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J Matern Fetal Neonatal Med. 2010 Jul;23(7):622-6. doi: 10.3109/14767050903258746.

Evidence for distinct preterm and term phenotypes of preeclampsia.

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Department of Obstetrics, Gynecology, and Reproductive Sciences, University of Vermont, Fletcher Allen Health Care, 111 Colchester Avenue, Burlington, Vermont, USA.



To determine differences in maternal and fetal characteristics in pregnancies complicated by preterm versus term preeclampsia.


Using our electronic database we identified 143 women who met the American College of Obstetricians and Gynecologists criteria for preeclampsia between January 1995 and August 2003. We collected data on age, smoking status, maternal serum markers, and newborns. We compared the group delivering preterm (<37 weeks) with those delivering at term (> or =37 weeks). Analyses were based on ANOVA, Wilcoxon Rank Sum test, and chi-square test. Statistical significance was determined based on alpha = 0.05. Data are expressed as mean +/- SD unless otherwise indicated.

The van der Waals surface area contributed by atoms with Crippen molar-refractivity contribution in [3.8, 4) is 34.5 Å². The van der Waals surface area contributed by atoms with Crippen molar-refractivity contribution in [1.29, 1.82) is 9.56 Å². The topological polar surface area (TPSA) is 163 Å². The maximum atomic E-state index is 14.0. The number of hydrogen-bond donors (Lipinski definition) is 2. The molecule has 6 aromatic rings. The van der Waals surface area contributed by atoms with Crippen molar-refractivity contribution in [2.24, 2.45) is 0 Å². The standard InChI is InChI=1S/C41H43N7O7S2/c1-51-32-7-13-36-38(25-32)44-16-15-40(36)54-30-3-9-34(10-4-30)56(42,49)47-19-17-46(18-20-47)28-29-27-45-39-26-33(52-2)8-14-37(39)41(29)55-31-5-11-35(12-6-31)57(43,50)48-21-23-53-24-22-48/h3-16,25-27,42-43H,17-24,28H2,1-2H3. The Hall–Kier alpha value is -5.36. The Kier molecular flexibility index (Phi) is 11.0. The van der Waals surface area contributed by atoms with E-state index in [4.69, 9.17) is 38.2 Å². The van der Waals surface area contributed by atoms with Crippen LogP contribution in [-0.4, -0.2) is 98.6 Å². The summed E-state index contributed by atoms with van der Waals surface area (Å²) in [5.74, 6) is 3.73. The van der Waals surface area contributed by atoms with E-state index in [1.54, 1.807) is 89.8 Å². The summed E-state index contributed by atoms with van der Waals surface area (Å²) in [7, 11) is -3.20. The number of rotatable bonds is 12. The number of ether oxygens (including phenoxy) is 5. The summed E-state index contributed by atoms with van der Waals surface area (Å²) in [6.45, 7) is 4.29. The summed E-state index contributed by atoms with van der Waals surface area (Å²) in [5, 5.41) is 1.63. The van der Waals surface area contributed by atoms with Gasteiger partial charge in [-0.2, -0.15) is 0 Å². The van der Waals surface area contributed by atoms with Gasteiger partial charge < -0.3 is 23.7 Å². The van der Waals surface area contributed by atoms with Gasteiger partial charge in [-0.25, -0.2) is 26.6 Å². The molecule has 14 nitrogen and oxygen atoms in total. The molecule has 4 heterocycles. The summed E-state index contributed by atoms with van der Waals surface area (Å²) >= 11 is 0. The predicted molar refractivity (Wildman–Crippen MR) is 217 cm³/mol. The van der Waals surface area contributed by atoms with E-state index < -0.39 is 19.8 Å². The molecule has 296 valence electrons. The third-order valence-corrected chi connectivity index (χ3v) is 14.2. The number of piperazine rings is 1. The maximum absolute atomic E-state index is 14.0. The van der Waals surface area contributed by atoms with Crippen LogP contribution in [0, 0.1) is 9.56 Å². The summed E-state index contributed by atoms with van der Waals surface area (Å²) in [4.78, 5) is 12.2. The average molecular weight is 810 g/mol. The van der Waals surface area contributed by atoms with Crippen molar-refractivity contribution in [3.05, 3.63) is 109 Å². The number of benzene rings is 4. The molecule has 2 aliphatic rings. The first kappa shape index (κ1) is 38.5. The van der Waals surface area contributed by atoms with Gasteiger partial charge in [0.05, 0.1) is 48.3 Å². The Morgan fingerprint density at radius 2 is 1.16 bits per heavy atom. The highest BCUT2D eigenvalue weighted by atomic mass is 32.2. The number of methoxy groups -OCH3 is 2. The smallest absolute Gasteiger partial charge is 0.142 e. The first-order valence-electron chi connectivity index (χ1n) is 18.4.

Eighty women delivered preterm and 63 delivered at term. Women who delivered preterm with preeclampsia were younger, lighter, and were more likely to smoke cigarettes than those delivering at term with preeclampsia. Maternal liver enzyme concentrations were significantly greater in the preterm group. Newborn birthweight percentile (gestational age specific) was significantly lower for preterm preeclampsia. We found no significant differences in maternal platelet count, uric acid concentration, or newborn gender between groups.


Differences exist in maternal and fetal characteristics between women who develop preterm preeclampsia and those who develop preeclampsia at term. These data support the hypothesis that multiple preeclamptic phenotypes exist.

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